Dial M for Magic or for Mayhem? by MIKE ODYSSEAS, Managing Director of Stockton-Based Business to Business Telecommunications Firm Odyssey Systems

Article excerpt

Byline: MIKE ODYSSEAS

FOR many years, an 0800 number has been seen as the best way for businesses to allow their customers to get in touch, free of charge.

With the plethora of 0845, 0844 and other prefixes which have hit the market, 0800 numbers have held strong, allowing businesses to encourage incoming calls.

However, according to industry regulator Ofcom, 2011 will be the first year to see more calls made from mobile phones than from landlines.

It is this change in telecommunications habits which will see the decline in the 0800 number.

As well as the new dominance in mobile calls, there is a new prefix in play, which will add to 0800's demise.

03 numbers are in a prime position to become the major player for businesses that would like to increase incoming traffic.

0800 calls are not free from mobiles and cost up to 20p per minute.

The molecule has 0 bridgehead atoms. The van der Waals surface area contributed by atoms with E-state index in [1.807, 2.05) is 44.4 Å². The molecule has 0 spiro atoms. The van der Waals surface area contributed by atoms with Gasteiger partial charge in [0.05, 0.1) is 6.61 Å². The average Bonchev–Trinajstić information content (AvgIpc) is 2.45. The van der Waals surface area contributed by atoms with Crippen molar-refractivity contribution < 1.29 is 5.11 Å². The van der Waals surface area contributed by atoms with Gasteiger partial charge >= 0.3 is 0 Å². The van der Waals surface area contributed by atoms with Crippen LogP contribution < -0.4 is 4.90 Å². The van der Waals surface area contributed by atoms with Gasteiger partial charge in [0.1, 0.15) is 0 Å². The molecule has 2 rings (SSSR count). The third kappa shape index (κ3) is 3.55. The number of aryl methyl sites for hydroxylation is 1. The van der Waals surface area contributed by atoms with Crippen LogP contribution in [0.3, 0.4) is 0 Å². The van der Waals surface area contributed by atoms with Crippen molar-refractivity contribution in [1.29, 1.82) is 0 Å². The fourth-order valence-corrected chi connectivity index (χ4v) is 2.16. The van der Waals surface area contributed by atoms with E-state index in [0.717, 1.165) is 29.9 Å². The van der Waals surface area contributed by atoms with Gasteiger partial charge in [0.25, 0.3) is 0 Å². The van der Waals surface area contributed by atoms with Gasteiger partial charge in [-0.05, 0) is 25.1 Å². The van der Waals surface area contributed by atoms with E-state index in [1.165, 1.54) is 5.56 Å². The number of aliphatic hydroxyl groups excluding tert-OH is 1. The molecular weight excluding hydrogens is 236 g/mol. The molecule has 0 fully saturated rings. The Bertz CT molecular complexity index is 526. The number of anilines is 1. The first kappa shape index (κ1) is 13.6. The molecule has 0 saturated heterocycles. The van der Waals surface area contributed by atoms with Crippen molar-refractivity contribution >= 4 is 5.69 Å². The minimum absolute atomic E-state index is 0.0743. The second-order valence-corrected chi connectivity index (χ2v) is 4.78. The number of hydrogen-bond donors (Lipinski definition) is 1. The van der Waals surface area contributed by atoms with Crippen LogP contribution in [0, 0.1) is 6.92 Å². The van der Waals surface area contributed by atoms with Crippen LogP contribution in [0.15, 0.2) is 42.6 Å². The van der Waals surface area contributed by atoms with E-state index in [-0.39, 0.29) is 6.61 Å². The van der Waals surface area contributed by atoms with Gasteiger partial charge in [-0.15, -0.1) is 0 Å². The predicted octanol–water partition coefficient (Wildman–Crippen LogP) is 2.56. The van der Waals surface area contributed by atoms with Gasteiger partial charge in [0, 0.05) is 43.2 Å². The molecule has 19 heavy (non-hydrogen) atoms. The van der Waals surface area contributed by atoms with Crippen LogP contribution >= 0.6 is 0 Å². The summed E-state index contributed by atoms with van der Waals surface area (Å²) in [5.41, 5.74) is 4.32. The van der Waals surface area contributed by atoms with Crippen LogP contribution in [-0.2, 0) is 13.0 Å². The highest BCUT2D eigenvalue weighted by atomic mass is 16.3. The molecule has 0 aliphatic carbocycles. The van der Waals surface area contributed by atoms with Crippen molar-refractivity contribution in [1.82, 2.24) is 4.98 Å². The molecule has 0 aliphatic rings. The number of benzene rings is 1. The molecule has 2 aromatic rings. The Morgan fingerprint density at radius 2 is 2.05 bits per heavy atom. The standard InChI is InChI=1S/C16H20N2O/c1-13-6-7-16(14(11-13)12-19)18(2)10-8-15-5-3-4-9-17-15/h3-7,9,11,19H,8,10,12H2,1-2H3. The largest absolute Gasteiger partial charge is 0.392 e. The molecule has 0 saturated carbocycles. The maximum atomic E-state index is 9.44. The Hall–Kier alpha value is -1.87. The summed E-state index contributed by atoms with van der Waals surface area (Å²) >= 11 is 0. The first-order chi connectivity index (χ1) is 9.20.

Also, some simply do not work from mobiles.

The motorists among you may have noticed this if you have tried to call such numbers as radio traffic and travel people - safely, of course - from a mobile, to report a problem on the roads.

An automated voice will tell you that "this number is not available from a mobile phone, please try again by dialling...".

It's off-putting and not exactly safe.

On the other side of the prefix coin, 03 numbers have seen a boost in popularity, because they cost the same to call as a regular landline and are included in "free minutes" packages on mobile contracts.

Additionally, 03 numbers cost businesses around 90% less to run than those with an 0800 prefix. …